Didn't realize it was a curry restaurant; somebody had mentioned it served regional dishes. I'm assuming there's no such thing as Ishikawa style curry? :) Doesn't seem all that unique and while I find tablelog difficult to translate, the reviews don't seem too enthusiastic. I suppose there's no reason to single this one out as a lunch spot, huh? I don't understand why I'd noted a curry spot as a place for fried Noto oysters... I wonder where I got that info?

Anyhow, do you have any interesting alternatives to suggest? I'm looking for something casual, not expensive, no reservations. Preferably unique to the area (jibuni, Kaga ryori, etc) or if not, exceptional homestyle cooking. I would like to find something near The Kayotei ryokan or close to Kakusenkei Gorge where we'll be spending our morning hiking.

On another note, is there a particularly good place to sample kabura-zushi or narezushi?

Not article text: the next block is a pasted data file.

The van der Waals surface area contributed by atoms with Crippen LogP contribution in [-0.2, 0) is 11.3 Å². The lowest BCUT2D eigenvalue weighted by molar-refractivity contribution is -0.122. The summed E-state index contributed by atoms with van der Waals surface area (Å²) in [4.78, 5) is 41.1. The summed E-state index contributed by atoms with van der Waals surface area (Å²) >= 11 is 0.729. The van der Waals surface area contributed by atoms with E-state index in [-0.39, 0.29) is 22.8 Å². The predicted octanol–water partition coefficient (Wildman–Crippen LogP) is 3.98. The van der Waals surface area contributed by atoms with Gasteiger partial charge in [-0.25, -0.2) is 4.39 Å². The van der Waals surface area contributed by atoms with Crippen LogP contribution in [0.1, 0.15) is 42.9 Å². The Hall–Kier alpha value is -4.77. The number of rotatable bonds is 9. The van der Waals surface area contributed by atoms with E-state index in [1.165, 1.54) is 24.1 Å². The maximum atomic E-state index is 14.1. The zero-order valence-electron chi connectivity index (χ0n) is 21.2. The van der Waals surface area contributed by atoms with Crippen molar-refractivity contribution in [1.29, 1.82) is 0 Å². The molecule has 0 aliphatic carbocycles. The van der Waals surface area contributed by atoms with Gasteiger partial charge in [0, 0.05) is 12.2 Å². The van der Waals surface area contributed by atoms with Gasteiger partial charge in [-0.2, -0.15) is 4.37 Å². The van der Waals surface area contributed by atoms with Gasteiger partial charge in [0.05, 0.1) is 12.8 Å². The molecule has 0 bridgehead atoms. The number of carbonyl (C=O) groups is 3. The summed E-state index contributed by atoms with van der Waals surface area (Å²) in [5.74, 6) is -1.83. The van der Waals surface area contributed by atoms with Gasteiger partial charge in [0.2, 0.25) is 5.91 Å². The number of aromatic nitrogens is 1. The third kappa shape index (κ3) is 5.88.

The Kanazawa tourism website highlights Shijimaya Honpo and I see that they even host a workshop. It looks to be a historic tsukemono shop dating to 1875. This is definitely my speed! I'm making note of this place for our time in Kanazawa and I would love to know whether it has any sit-down accommodations, whether it's take-out only, or whether it's suitable for a quick visit just to sample kabura-zushi in the shop?

PS - this place looks to serve regional local/fare:
http://tabelog.com/ishikawa/A1701/A17...

Is there an English translation for the name that I can search for? Otherwise, is anyone on CH familiar with this place? Looks like they serve wild duck among other things, including delicious looking crab!